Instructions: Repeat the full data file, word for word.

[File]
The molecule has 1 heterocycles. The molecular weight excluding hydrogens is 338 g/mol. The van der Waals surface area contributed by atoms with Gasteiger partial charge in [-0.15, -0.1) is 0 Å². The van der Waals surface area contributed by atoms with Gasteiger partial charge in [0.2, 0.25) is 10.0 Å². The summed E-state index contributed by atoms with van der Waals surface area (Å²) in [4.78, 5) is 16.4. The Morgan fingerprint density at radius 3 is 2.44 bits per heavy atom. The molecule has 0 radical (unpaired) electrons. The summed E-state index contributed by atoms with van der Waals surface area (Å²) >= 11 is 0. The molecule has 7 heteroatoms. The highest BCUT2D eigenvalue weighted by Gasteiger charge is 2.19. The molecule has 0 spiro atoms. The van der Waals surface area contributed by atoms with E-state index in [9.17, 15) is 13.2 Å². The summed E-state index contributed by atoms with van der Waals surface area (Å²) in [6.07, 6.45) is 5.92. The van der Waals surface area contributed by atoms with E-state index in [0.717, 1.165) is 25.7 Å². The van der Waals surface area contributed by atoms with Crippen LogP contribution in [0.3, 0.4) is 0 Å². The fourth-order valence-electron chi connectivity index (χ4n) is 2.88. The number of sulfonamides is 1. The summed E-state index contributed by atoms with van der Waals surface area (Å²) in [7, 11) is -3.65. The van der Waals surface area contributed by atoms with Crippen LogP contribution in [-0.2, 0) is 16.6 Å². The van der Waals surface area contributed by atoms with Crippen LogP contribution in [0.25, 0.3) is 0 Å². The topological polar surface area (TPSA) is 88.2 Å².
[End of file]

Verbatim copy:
The molecule has 1 heterocycles. The molecular weight excluding hydrogens is 338 g/mol. The van der Waals surface area contributed by atoms with Gasteiger partial charge in [-0.15, -0.1) is 0 Å². The van der Waals surface area contributed by atoms with Gasteiger partial charge in [0.2, 0.25) is 10.0 Å². The summed E-state index contributed by atoms with van der Waals surface area (Å²) in [4.78, 5) is 16.4. The Morgan fingerprint density at radius 3 is 2.44 bits per heavy atom. The molecule has 0 radical (unpaired) electrons. The summed E-state index contributed by atoms with van der Waals surface area (Å²) >= 11 is 0. The molecule has 7 heteroatoms. The highest BCUT2D eigenvalue weighted by Gasteiger charge is 2.19. The molecule has 0 spiro atoms. The van der Waals surface area contributed by atoms with E-state index in [9.17, 15) is 13.2 Å². The summed E-state index contributed by atoms with van der Waals surface area (Å²) in [6.07, 6.45) is 5.92. The van der Waals surface area contributed by atoms with E-state index in [0.717, 1.165) is 25.7 Å². The van der Waals surface area contributed by atoms with Crippen LogP contribution in [0.3, 0.4) is 0 Å². The fourth-order valence-electron chi connectivity index (χ4n) is 2.88. The number of sulfonamides is 1. The summed E-state index contributed by atoms with van der Waals surface area (Å²) in [7, 11) is -3.65. The van der Waals surface area contributed by atoms with Crippen LogP contribution in [-0.2, 0) is 16.6 Å². The van der Waals surface area contributed by atoms with Crippen LogP contribution in [0.25, 0.3) is 0 Å². The topological polar surface area (TPSA) is 88.2 Å².